"Closed systems are those in which correlations and event regularities occur and the ontology that is sufficient for it is a world of isolated atoms and that seems to be the implicit ontology of economics for the last 50 years."

"Mathematics is very good if you want to do deduction. Go from general to particular. If I say all ravens are black, I can deduce that the next raven I see is black. Mathematics also good for induction. If I've seen 100 black ravens and I infer all ravens are black, I can do it with mathematics."

"Underneath and grounding our social practices are social structures. For example social rules. This isn't new, but the claim I want to make is these rules are out of phase with our practices."

"In the social realm, all of its components are internally related to everything else."

"[The social realm] is reproduced and transformed through practice."

"Social reality is made up of communities where the components are often human beings and the rights, obligations and positions is what holds it together."

"When do we get systems of isolated systems in the social realm? Well, people get pretty atomistic when they're in traffic jams. That kind of behavior can probably be modeled mathematically."

What's Wrong with Modern Economics? (posted November 2015)

"A telescope, a microscope, an electron accelerator: they're all tools of analysis. Mathematical models are tools of analysis."

"The use of mathematics to do social analysis is a bit like using a hammer to cut the grass."

"I think pluralism is the right message. Pluralism isn't saying you're wrong. Pluralism is saying all voices ought to be listened to."

"Pluralism can't mean, or isn't very useful if it means anything goes. I take it pluralism means open to others... but it doesn't mean every theory is as good as every other theory."

"Most people responded to the crisis in economics by putting forward new theories, new policies, new models. What is missing is philosophical discussion."

"I'm going to suggest to you that [philosophical discussion] is fundamental. In fact all the problems of the discipline are basically ontological. The orientation of the discipline ought to be ontological as it is in physics, chemistry, biology and almost everything else."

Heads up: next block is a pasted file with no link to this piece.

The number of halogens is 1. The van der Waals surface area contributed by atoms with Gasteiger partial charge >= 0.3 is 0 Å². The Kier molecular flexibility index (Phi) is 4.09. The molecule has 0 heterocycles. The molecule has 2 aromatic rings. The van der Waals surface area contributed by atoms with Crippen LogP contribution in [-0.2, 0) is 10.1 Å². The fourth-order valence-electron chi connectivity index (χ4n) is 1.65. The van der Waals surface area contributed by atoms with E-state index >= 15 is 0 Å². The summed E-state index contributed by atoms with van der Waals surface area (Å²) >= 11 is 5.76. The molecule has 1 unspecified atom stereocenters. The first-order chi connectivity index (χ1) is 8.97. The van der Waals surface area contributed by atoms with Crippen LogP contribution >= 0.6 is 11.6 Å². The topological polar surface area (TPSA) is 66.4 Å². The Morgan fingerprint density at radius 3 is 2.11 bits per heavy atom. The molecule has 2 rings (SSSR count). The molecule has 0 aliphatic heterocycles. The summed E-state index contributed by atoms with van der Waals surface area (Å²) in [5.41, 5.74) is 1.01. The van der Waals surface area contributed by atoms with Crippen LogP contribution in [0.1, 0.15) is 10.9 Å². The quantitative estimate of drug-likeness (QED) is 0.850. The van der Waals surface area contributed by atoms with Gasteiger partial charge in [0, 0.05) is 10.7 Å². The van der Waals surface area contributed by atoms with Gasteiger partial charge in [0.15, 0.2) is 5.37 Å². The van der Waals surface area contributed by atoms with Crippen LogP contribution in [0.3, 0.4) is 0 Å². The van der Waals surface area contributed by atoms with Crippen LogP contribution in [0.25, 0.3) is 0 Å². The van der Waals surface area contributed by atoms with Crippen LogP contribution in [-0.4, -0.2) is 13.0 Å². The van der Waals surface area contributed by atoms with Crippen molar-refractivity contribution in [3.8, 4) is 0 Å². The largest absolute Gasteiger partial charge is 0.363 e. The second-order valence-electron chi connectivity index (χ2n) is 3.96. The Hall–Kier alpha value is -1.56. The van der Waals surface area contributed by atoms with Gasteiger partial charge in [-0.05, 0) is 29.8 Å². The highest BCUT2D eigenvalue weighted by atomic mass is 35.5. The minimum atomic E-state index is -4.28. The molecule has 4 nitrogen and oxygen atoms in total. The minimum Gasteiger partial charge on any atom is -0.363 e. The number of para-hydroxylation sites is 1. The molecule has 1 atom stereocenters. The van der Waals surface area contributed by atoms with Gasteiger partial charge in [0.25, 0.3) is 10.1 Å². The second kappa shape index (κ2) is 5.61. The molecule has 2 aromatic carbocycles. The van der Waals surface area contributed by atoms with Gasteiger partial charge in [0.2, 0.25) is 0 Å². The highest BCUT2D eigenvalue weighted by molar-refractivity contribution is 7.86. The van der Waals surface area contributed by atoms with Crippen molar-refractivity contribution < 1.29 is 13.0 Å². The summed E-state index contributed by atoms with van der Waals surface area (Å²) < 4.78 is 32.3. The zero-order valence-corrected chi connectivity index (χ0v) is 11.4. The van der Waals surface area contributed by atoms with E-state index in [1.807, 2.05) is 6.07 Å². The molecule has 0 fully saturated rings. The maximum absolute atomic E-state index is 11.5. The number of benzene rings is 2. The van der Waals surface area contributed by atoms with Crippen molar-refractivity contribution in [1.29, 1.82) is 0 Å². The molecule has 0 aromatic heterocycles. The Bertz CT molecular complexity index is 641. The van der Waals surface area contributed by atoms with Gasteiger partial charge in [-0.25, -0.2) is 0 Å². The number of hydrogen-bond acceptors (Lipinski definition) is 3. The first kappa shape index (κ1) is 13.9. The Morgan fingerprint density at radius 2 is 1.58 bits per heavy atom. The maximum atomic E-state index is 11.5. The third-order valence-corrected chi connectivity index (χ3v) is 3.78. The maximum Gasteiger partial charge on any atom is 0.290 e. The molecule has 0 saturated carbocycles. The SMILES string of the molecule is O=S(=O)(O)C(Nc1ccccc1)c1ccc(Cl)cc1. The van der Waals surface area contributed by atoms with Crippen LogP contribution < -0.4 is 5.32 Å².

"When you look to the physical realm, they don't really start with methods. They start with ontology. If they want to look at a planet far away, they build a telescope. If they want to check a theory about the nature of mass and they need to check out Higgs boson, they build an electron accelerator."

"Most problem solving occurs on the job. We need to know the nature of the problem we're dealing with."

"If it's the case you see forms of human behavior that seem to conform, then by all accounts model it mathematically."

"The goal is to see the structures that condition human interaction and identify those we don't want... Identify the structures that stand in the way to human flourishing."

Wednesday, March 15, 2017

Publishing and promotion in economics

Earlier this year, there was a panel discussion between 5 influential economists talking about economic journals, citations and the incentives of economists. I highly recommend watching this conversation. The conversation included: James Heckman, George Akerlof, Angus Deaton, Drew Fudenberg and Lars Peter Hansen. This post is a collection quotes from the conversation.

James Heckman (2000 Nobel Prize recipient)